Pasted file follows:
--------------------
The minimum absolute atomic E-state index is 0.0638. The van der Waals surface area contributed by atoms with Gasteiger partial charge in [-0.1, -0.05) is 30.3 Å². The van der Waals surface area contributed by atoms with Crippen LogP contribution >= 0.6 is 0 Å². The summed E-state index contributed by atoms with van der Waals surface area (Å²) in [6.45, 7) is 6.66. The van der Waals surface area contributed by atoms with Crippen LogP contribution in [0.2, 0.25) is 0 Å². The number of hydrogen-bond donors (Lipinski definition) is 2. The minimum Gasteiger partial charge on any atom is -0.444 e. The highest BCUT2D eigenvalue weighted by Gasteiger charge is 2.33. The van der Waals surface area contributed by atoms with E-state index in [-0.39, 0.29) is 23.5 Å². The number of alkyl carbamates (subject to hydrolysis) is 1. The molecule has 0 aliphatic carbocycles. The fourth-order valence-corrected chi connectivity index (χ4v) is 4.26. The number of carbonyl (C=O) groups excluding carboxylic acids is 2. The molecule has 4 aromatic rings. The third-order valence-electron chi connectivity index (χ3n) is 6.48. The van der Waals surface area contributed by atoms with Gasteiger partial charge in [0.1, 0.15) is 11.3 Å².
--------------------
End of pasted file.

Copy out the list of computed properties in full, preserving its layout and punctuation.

The minimum absolute atomic E-state index is 0.0638. The van der Waals surface area contributed by atoms with Gasteiger partial charge in [-0.1, -0.05) is 30.3 Å². The van der Waals surface area contributed by atoms with Crippen LogP contribution >= 0.6 is 0 Å². The summed E-state index contributed by atoms with van der Waals surface area (Å²) in [6.45, 7) is 6.66. The van der Waals surface area contributed by atoms with Crippen LogP contribution in [0.2, 0.25) is 0 Å². The number of hydrogen-bond donors (Lipinski definition) is 2. The minimum Gasteiger partial charge on any atom is -0.444 e. The highest BCUT2D eigenvalue weighted by Gasteiger charge is 2.33. The van der Waals surface area contributed by atoms with E-state index in [-0.39, 0.29) is 23.5 Å². The number of alkyl carbamates (subject to hydrolysis) is 1. The molecule has 0 aliphatic carbocycles. The fourth-order valence-corrected chi connectivity index (χ4v) is 4.26. The number of carbonyl (C=O) groups excluding carboxylic acids is 2. The molecule has 4 aromatic rings. The third-order valence-electron chi connectivity index (χ3n) is 6.48. The van der Waals surface area contributed by atoms with Gasteiger partial charge in [0.1, 0.15) is 11.3 Å².